By Brendan Sasso - 03/08/13 08:57 PM EST
Edith Ramirez, the newly named chairwoman of the Federal Trade Commission, promised on Friday to continue her agency's focus on protecting the privacy of Internet users.
"We haven't been shy about taking on the tech giants," Ramirez said, noting that the FTC has brought privacy violation charges against Facebook and Google in recent years. "That has been just tremendous. And that’s all, in my mind, vital and will continue."
But on one of the most controversial current privacy issues, the question of whether users should have the right to opt-out of online tracking, Ramirez said she favors voluntary commitments from businesses over mandatory regulations.
Her predecessor, Jon Leibowitz, had warned that if voluntary talks failed, he would back Do Not Track regulations.
After more than a year of negotiations, browser makers, advertisers and privacy advocates have been unable to agree how to implement the feature.
Sen. Jay Rockefeller (D-W.Va.), chairman of the Senate Commerce, Science and Transportation Committee, introduced mandatory Do Not Track legislation last month, saying that industry groups had failed to live up to their commitment, and it was time for the government to act.
But Ramirez said she is optimistic that industry groups will eventually reach a "consensus-based" solution to limit online tracking.
In her first public discussion as chairwoman, which was part of a summit hosted by the International Association of Privacy Professionals, Ramirez took a harder line on other privacy issues.
She praised the FTC's recent decision to expand regulations aimed at protecting the online privacy of children. She vowed to vigorously enforce the regulations, which will limit the ability of websites, apps and ad networks to knowingly collect information from children younger than 13.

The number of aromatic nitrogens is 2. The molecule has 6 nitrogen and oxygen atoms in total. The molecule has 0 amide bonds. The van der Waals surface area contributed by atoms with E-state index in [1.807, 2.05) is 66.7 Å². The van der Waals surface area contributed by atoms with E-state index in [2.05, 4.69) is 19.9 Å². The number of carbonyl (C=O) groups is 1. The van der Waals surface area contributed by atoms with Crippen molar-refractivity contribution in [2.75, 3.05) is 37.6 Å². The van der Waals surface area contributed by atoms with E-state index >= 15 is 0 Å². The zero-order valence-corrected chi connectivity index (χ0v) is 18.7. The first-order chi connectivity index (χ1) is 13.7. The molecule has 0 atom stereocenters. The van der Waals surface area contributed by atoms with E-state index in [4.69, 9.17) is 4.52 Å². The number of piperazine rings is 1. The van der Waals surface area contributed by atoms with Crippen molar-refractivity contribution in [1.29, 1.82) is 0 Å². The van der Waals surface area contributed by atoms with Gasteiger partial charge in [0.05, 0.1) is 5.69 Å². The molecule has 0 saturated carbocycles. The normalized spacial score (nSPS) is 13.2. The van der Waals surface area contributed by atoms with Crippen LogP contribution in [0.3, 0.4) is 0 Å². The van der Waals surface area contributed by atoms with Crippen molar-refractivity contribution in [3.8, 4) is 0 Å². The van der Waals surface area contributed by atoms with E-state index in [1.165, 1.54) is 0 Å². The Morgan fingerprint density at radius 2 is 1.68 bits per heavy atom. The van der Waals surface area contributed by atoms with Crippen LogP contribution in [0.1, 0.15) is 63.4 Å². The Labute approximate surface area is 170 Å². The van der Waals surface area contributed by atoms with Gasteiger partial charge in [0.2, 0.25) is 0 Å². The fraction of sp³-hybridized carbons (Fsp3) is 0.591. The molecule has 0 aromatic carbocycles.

"We take that responsibility quite seriously," Ramirez said.
She said the FTC needs to do more to protect privacy on mobile devices, which can collect geo-location data and other sensitive information.
Ramirez said she plans to hold a workshop to study privacy issues related to the "Internet of things" — a term used to describe connecting common technologies such as cars, televisions and kitchen appliances to the Internet.
"It won't be long before everyday devices — refrigerators, TVs — both at home and at work are going to be capturing all sorts of information about how we behave," Ramirez said.
She said the expansion of Internet-connected technologies has the potential to bring tremendous benefits to consumers but there will also be important privacy issues that must be addressed.
Ramirez said she supports the "unfairness doctrine," which asserts that the FTC has the authority to punish companies for an unfair practice if it harms consumers, even if it is not deceptive or anti-competitive.
She said the power is especially important for protecting consumers' privacy.
"I feel we've used that authority very judiciously," Ramirez said, adding that the doctrine does not give the agency a "blank check."
Ramirez's elevation from commissioner to chairwoman has left a vacancy on the five-member commission and a 2-2 split between Republicans and Democrats.
She denied that the temporary lack of a Democratic majority would prevent her from advancing her agenda.
"I don't see it impeding the very important work of the agency," she said. "We are a bipartisan commission ... The work that we do is consensus-based."
Ramirez, who took over the agency's top job on Monday, had worked in private practice in Southern California on antitrust and intellectual property issues before joining the commission in 2010. She worked on President Obama's 2008 campaign as a director of Latino outreach, and was an editor of the Harvard Law Review when Obama was its president.